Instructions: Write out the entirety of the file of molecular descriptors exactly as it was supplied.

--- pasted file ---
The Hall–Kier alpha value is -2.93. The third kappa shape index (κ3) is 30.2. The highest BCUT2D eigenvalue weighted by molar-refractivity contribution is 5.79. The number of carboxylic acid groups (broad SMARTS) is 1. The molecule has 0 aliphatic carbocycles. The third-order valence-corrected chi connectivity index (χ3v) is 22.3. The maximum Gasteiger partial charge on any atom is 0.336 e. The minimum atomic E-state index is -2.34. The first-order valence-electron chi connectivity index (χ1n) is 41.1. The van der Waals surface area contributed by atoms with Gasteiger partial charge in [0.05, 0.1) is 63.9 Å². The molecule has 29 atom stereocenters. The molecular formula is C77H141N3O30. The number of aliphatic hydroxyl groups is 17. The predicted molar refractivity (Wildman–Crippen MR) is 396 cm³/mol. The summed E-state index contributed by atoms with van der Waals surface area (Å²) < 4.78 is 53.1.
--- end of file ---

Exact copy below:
The Hall–Kier alpha value is -2.93. The third kappa shape index (κ3) is 30.2. The highest BCUT2D eigenvalue weighted by molar-refractivity contribution is 5.79. The number of carboxylic acid groups (broad SMARTS) is 1. The molecule has 0 aliphatic carbocycles. The third-order valence-corrected chi connectivity index (χ3v) is 22.3. The maximum Gasteiger partial charge on any atom is 0.336 e. The minimum atomic E-state index is -2.34. The first-order valence-electron chi connectivity index (χ1n) is 41.1. The van der Waals surface area contributed by atoms with Gasteiger partial charge in [0.05, 0.1) is 63.9 Å². The molecule has 29 atom stereocenters. The molecular formula is C77H141N3O30. The number of aliphatic hydroxyl groups is 17. The predicted molar refractivity (Wildman–Crippen MR) is 396 cm³/mol. The summed E-state index contributed by atoms with van der Waals surface area (Å²) < 4.78 is 53.1.